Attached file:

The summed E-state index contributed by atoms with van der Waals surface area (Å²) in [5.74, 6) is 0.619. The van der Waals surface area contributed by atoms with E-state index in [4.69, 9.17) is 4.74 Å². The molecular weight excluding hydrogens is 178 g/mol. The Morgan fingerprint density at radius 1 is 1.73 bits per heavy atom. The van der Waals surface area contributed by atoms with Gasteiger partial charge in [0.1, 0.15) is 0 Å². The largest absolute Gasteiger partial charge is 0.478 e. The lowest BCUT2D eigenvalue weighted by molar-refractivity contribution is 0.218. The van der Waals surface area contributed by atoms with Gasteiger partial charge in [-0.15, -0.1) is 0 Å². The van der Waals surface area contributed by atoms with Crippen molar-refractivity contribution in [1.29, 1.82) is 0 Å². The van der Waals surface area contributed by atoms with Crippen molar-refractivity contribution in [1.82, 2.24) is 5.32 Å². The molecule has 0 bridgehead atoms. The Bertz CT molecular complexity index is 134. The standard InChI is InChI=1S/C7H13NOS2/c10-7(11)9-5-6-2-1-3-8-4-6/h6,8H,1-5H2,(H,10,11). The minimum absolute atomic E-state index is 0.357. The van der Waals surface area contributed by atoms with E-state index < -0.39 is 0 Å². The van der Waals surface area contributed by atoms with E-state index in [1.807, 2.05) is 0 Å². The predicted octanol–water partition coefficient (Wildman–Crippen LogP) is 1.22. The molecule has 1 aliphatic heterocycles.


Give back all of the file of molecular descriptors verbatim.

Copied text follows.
The summed E-state index contributed by atoms with van der Waals surface area (Å²) in [5.74, 6) is 0.619. The van der Waals surface area contributed by atoms with E-state index in [4.69, 9.17) is 4.74 Å². The molecular weight excluding hydrogens is 178 g/mol. The Morgan fingerprint density at radius 1 is 1.73 bits per heavy atom. The van der Waals surface area contributed by atoms with Gasteiger partial charge in [0.1, 0.15) is 0 Å². The largest absolute Gasteiger partial charge is 0.478 e. The lowest BCUT2D eigenvalue weighted by molar-refractivity contribution is 0.218. The van der Waals surface area contributed by atoms with Gasteiger partial charge in [-0.15, -0.1) is 0 Å². The van der Waals surface area contributed by atoms with Crippen molar-refractivity contribution in [1.29, 1.82) is 0 Å². The van der Waals surface area contributed by atoms with Crippen molar-refractivity contribution in [1.82, 2.24) is 5.32 Å². The molecule has 0 bridgehead atoms. The Bertz CT molecular complexity index is 134. The standard InChI is InChI=1S/C7H13NOS2/c10-7(11)9-5-6-2-1-3-8-4-6/h6,8H,1-5H2,(H,10,11). The minimum absolute atomic E-state index is 0.357. The van der Waals surface area contributed by atoms with E-state index < -0.39 is 0 Å². The van der Waals surface area contributed by atoms with E-state index in [1.807, 2.05) is 0 Å². The predicted octanol–water partition coefficient (Wildman–Crippen LogP) is 1.22. The molecule has 1 aliphatic heterocycles.